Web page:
Clustertruck Review: Trucking Chaotic Fun
Clustertruck is a first-person 3D platformer, and the latest game developed by Landfall Games, and published by tinybuild. It is a fast-paced and challenging platformer, with controls and high-speed pacing akin to a 3D Super Meat Boy, where you jump between moving trucks whose fated actions are wholly unpredictable, all without touching the floor or walls even once. And people say there are no new ideas.
The bread-and-butters of Clustertruck
Clustertruck is a prime example of easy to learn but hard to master. The base mechanics are jumping, running, and not running when necessary. There are also a variety of purchasable abilities that will make the game easier, as well as deepen and drastically change up the gameplay, all available for purchase between levels using the points you earn for performing tricks and beating levels. These range from basic yet helpful additions such as a double jump and a brief slow-motion power, to ridiculous overhauls of the gameplay, including one that changes the gameplay to imitate the recently released Superhot, making it so time only moves when you do.
Super. Truck. Super. Truck.
But regardless of what abilities you may use, no matter how you play Clustertruck, you will need to fully learn it's basics in order to master the art of flying through the air and hopscotching across the sea of speeding trucks.
Clustertruck is a game that is purely about gameplay. There is no story of any kind, or any context as to why you are jumping between the seemingly never-ending supply of trucks, let alone how they got where they are. You're just given a basic tutorial at the start, then you're let loose into the fast-paced and nonsensical world of truck-jumping laid out for you, and expected to adapt under pressure as the game gradually becomes more difficult over time.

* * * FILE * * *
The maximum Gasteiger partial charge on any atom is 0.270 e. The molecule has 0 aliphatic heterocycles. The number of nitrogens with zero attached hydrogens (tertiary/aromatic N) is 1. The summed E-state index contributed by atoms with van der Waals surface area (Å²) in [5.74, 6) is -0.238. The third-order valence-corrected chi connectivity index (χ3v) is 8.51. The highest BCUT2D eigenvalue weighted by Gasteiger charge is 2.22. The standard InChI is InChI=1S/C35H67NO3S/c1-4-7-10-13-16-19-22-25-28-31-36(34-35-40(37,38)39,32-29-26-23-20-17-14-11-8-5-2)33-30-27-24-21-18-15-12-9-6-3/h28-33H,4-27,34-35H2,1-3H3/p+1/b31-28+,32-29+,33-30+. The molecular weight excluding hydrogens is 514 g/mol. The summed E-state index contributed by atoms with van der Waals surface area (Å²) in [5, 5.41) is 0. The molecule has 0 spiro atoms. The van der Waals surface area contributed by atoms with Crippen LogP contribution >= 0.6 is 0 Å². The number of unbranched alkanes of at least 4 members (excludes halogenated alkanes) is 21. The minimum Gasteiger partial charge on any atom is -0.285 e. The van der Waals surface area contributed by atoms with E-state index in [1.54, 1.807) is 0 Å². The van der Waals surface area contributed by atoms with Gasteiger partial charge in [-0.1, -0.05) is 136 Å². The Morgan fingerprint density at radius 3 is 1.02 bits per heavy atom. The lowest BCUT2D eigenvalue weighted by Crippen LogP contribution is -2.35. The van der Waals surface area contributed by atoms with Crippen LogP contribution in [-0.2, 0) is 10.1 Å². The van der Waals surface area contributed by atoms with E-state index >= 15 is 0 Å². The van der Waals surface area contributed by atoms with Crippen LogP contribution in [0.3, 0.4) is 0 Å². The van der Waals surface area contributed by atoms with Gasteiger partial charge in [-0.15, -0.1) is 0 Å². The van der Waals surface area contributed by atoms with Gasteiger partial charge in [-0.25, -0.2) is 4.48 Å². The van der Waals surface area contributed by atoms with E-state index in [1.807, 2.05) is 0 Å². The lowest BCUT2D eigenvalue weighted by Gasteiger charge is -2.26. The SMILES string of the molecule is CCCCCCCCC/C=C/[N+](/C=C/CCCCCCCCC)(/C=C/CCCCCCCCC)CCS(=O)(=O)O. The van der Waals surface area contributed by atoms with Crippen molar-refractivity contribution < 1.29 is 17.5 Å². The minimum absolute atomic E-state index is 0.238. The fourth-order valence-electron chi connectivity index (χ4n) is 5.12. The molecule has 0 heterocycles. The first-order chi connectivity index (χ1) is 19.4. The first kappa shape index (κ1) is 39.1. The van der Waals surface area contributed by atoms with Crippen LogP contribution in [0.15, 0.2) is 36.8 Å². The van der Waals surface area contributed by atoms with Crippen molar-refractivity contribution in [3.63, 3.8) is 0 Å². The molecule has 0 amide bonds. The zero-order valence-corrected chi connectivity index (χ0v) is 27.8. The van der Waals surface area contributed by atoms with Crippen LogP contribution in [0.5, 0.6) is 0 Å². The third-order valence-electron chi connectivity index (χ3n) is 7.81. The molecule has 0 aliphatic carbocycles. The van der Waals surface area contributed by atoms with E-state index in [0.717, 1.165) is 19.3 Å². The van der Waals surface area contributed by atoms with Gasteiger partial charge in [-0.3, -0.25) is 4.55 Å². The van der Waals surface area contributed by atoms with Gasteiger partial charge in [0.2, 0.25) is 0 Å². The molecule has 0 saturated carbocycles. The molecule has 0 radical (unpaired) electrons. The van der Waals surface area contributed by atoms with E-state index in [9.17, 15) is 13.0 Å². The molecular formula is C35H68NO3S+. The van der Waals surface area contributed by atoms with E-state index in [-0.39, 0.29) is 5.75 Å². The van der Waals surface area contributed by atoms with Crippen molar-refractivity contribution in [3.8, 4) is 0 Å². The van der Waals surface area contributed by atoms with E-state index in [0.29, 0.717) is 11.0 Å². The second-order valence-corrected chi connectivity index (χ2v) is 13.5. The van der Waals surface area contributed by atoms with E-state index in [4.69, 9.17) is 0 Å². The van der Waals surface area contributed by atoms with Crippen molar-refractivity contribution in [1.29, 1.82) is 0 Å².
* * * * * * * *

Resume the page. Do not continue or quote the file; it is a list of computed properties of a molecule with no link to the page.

There are 9 worlds in the main campaign, all in vastly different locations with different obstacles, with 10 levels per world, totaling at 90 levels. The difficulty is real in Clustertruck, with precise jumps and split-second timing constantly being asked of the player, but as with any game, your mileage may vary. I for one found the game consistently challenging with a solid sense of progression, only getting truly frustrating in the last two worlds, and ended up beating the main campaign in about 5 hours.
However short the game may be, it's packed with variety, and rarely ever repeats itself with level structure, theme, or any obstacles. Some worlds will have giant hammers knocking the trucks off of cliffs, while some have missiles or lasers coming from various places, and some even have tractor beams that push and pull the player. Sandy dunes, slopes, and icy surfaces will affect the trucks movement as well, so even the changing terrain will change up the platforming, even if the player can never touch it.
A common, yet still exciting, occurrence in Clustertruck.